During the deployment the Persian Gulf, we stopped at several places in the Mediterranean and through the Suez Canal into the Joint Operating Area. We were tasked with protecting US and French Aircraft Carriers as part of Operation Inherent Resolve conducting operations against ISIS. We were also part of Combined Task Force 150 and 151 conducting anti-piracy and maritime security boarding operations, utilising our onboard drone ‘Scan Eagle’ to search and track targets of interest. The highlight of the deployment for me was visiting Petra in Jordan (where Raiders of the Lost Ark was filmed). Visiting Djibouti in North Africa was also a really eye-opening experience especially as it is not somewhere I would ordinarily visit on holiday but a really interesting place none the less.                                                                             

In October 2015 I joined HMS QUEEN ELIZABETH in build as the Combat Systems Officer, leading and managing a sub-department of around 40 engineers. The work has been varied and it has been great to see a ship of its size steadily come to life. A lot of the work has been focused on coming up with innovative solutions on how we operate this new platform with the increased amount of automation onboard and how this can be reconciled with current naval policy. Moreover I have had exposure to commercial elements of the job working alongside industrial partners as part of the Aircraft Carrier Alliance. The ship is incredibly complex and due to level of integration of the systems onboard there has been a lot to learn, but it has been exciting to be part of something that will be the core of UK defence for the next 50 years. I can say being an ‘Officer of the Day’ onboard HMS QUEEN ELIZABETH is a daunting prospect as you are put in charge of a £3 billion government asset for the day and the safety and welfare of over 700 sailors onboard; however with the training and experience I have had, I simply see this as routine business for a Naval Officer.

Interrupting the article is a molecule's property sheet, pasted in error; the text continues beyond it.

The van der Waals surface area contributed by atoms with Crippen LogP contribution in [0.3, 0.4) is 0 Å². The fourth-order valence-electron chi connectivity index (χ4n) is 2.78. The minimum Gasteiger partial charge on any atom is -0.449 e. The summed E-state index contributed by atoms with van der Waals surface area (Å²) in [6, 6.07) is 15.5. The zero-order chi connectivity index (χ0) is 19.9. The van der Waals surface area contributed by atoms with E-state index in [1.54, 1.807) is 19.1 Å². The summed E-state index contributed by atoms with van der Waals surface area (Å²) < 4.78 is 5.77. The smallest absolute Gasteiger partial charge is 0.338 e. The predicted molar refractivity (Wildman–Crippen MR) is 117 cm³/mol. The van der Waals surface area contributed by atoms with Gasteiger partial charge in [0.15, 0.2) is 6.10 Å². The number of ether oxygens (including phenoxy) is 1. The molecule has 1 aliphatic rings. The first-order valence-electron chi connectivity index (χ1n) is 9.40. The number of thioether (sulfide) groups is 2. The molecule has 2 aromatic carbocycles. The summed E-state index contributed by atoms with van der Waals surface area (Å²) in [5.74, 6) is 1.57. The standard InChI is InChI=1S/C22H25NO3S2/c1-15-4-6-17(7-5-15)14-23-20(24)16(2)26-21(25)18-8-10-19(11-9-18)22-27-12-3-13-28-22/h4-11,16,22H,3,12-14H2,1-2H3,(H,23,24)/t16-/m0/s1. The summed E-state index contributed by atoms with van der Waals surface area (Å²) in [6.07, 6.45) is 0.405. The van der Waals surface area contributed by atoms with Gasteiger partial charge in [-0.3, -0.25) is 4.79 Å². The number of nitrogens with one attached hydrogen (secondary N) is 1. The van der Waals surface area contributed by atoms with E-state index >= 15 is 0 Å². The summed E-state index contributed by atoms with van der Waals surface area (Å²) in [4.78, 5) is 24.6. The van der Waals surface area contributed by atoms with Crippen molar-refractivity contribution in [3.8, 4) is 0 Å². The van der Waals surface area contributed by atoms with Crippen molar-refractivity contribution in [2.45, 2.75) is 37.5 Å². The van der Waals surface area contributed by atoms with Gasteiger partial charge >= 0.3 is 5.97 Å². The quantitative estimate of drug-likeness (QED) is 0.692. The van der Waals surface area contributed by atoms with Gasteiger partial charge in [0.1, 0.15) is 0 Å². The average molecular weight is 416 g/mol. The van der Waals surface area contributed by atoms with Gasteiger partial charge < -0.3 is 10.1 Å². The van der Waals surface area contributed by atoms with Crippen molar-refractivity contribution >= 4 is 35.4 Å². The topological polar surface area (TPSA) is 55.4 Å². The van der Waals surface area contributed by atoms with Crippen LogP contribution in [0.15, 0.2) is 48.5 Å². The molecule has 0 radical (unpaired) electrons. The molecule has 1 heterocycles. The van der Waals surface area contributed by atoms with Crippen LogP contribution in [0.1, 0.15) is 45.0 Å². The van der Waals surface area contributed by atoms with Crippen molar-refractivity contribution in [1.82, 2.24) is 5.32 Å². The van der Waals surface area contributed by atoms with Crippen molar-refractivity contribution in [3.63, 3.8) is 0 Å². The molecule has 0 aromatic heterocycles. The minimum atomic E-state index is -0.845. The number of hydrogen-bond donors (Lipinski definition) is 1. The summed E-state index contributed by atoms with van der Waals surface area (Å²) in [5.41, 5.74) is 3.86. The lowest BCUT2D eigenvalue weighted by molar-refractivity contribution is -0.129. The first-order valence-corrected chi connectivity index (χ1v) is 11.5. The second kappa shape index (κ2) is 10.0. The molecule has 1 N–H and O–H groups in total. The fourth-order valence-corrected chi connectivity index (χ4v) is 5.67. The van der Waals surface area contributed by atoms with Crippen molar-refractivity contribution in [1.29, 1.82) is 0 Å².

This summer I will be applying for my Chartered Engineer Accreditation (CEng) and through the Royal Navy’s streamlined accreditation path; I should achieve CEng status this calendar year, aged 28. Furthermore my annual professional accreditation fees will be paid for by the Navy. In September 2017 I am due to start a fully funded MSc at Shrivenham Defence College which will lead to a specialist follow-on appointment.

Looking back at my experiences over the past six years in the Navy; I would say if you are a passionate engineer and can see yourself taking a leading role in a highly professional team and also want a varied but challenging career that is continually developing and investing in you, a career as an Engineering Officer in the Royal Navy is one that I would wholly recommend.